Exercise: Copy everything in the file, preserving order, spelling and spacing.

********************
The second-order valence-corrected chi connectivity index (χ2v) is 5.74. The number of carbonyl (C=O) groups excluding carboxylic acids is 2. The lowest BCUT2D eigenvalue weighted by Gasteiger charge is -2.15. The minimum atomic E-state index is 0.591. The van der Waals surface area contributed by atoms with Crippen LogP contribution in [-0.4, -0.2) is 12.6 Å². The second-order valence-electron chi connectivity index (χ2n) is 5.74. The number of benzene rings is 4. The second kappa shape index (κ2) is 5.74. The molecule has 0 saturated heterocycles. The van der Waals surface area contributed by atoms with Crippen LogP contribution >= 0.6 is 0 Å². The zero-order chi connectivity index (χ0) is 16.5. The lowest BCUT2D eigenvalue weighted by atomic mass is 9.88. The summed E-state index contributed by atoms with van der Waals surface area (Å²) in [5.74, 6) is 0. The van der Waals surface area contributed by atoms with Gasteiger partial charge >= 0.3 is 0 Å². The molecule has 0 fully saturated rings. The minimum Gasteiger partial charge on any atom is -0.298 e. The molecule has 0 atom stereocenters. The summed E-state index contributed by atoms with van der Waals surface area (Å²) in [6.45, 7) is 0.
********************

The second-order valence-corrected chi connectivity index (χ2v) is 5.74. The number of carbonyl (C=O) groups excluding carboxylic acids is 2. The lowest BCUT2D eigenvalue weighted by Gasteiger charge is -2.15. The minimum atomic E-state index is 0.591. The van der Waals surface area contributed by atoms with Crippen LogP contribution in [-0.4, -0.2) is 12.6 Å². The second-order valence-electron chi connectivity index (χ2n) is 5.74. The number of benzene rings is 4. The second kappa shape index (κ2) is 5.74. The molecule has 0 saturated heterocycles. The van der Waals surface area contributed by atoms with Crippen LogP contribution >= 0.6 is 0 Å². The zero-order chi connectivity index (χ0) is 16.5. The lowest BCUT2D eigenvalue weighted by atomic mass is 9.88. The summed E-state index contributed by atoms with van der Waals surface area (Å²) in [5.74, 6) is 0. The van der Waals surface area contributed by atoms with Gasteiger partial charge >= 0.3 is 0 Å². The molecule has 0 fully saturated rings. The minimum Gasteiger partial charge on any atom is -0.298 e. The molecule has 0 atom stereocenters. The summed E-state index contributed by atoms with van der Waals surface area (Å²) in [6.45, 7) is 0.